EBA Statement on Supervisory Reporting and Pillar 3 disclosures in light of COVID-19

Authors: Caroline Gauci
Published on April 2, 2020
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Practices: Banking Regulatory
On 31 March 2020, the European Banking Authority (EBA) has issued a new statement on supervisory reporting and Pillar 3 disclosures in light of COVID-19. This statement provides further possible actions to be taken by institutions, Competent Authorities (CAs) and Resolution Authorities (RAs) to mitigate the impact of the COVID-19 outbreak on the EU banking sector.

ECB Recommendation on Dividend Distribution during the COVID-19 Pandemic and Repealing Recommendation ECB/2020/1

Authors: Vanessa Anne Gatt
Published on March 30, 2020
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Practices: Banking Regulatory
On 27 March 2020, the European Central Bank (“ECB”) issued a recommendation whereby it held that the conservation of capital resources by credit institutions should take priority at present over discretionary dividend distributions and share buy-backs amid the COVID-19 related economic shock. The ECB deems it crucial that credit institutions be able to continue to fulfil their role in funding households as well as small and medium businesses in an economy of heightened uncertainty owing to COVID-19.

MFSA issues Circular to Credit Institutions on Dividend Distributions or Share Buybacks

Authors: Caroline Gauci
Published on April 3, 2020
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Practices: Banking Regulatory
On 2nd April, the Malta Financial Services Authority (the “MFSA”) issued a circular to credit institutions on dividend distributions or share buybacks. In the Circular the MFSA announces that it shall be adopting the Recommendation of the ECB of 27 March 2020 on dividend distributions during the COVID-19 pandemic (ECB/2020/19) in its entirety to all credit institutions licensed in terms of the Banking Act (Chapter 371 of the Laws of Malta) from today and at least until 01 October 2020.

Mind your IBANS, says CJEU

Authors: James Debono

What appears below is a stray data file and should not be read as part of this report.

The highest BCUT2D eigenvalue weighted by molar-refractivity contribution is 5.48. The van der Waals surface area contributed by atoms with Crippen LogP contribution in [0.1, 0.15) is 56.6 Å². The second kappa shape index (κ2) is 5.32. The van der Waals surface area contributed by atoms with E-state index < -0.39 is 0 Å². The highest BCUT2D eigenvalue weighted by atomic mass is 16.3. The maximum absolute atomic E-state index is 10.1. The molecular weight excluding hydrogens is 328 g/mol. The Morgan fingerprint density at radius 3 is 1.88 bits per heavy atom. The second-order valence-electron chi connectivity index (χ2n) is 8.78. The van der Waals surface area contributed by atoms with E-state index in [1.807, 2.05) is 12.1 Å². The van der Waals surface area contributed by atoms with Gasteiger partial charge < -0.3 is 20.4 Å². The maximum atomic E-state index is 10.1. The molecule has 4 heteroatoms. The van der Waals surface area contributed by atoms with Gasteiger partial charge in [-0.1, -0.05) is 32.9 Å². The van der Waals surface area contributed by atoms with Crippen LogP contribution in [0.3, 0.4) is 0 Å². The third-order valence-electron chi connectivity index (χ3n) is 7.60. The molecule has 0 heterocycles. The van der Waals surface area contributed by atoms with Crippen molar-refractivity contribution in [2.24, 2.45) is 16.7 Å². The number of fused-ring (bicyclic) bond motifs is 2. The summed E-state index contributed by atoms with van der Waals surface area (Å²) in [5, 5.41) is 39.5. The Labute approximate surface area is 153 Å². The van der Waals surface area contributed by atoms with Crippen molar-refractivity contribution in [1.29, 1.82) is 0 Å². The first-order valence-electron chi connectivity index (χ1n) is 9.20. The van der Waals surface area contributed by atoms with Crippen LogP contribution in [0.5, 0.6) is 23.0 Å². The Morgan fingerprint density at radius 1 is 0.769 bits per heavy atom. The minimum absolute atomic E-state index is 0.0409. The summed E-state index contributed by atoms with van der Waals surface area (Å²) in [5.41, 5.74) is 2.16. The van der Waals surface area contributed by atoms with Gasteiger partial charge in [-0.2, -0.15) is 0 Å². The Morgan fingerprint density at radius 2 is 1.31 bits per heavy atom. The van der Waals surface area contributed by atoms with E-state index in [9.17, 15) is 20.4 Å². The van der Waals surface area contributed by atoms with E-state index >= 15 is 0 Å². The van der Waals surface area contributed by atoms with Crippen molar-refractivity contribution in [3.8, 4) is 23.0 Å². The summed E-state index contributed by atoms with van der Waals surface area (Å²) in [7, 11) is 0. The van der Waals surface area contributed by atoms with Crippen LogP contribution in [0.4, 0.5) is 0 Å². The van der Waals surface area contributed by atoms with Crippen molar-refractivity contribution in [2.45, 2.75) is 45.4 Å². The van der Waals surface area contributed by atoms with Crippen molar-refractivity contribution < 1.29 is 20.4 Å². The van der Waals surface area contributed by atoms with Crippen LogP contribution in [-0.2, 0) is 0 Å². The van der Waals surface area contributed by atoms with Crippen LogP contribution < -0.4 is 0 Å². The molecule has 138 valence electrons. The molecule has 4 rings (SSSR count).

Published on December 5, 2019
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Practices: Banking Regulatory
At the end of March this year, the European Court of Justice (CJEU or the Court) explained the principles behind Articles 74 and 75 of Directive 2007/64 (Payment Services Directive or PSDI) which provisions relate to payment orders effected by means of a bank transfer following the input of the incorrect unique identifier (such as an international bank account number or IBAN) by the payer. PSDI defines a ‘unique identifier’ as a combination of letters, numbers or symbols specified to the payment service user by the payment service provider and to be provided by the payment service user to identify unambiguously the other payment service user and/or his payment account for a payment transaction.

Recent Developments in EU Consumer Protection: Judgment of the Court of Justice (First Chamber)

Authors: Christina Scicluna
Published on November 5, 2019
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Practices: General Commercial & Contract Law
On 11 September 2019, the Court of Justice (First Chamber) delivered its opinion in the Polish case Lexitor sp. z o.o. (C-383/18) interpreting Article 16(1) of EU Directive 2008/48/EC of the European Parliament and of the Council of 23 April 2008 on credit agreements for consumers following the opinion of Advocate General Hogan which was delivered on 23 May 2019.

The European Passport Rights for Financial Institutions Regulations, 2020

Authors: Catherine Formosa
Published on June 4, 2020
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Practices: Banking Regulatory
The European Passport Rights for Financial Institutions Regulations, 2020 (the “Regulations”) entered into force on 30 April 2020 by means of Legal Notice 165 of 2020. The new set of Regulations issued under the Financial Institutions Act, Cap. 376 of the Laws of Malta (the “Act”) revoke the European Passport Rights for Financial Institutions Regulations, 2011.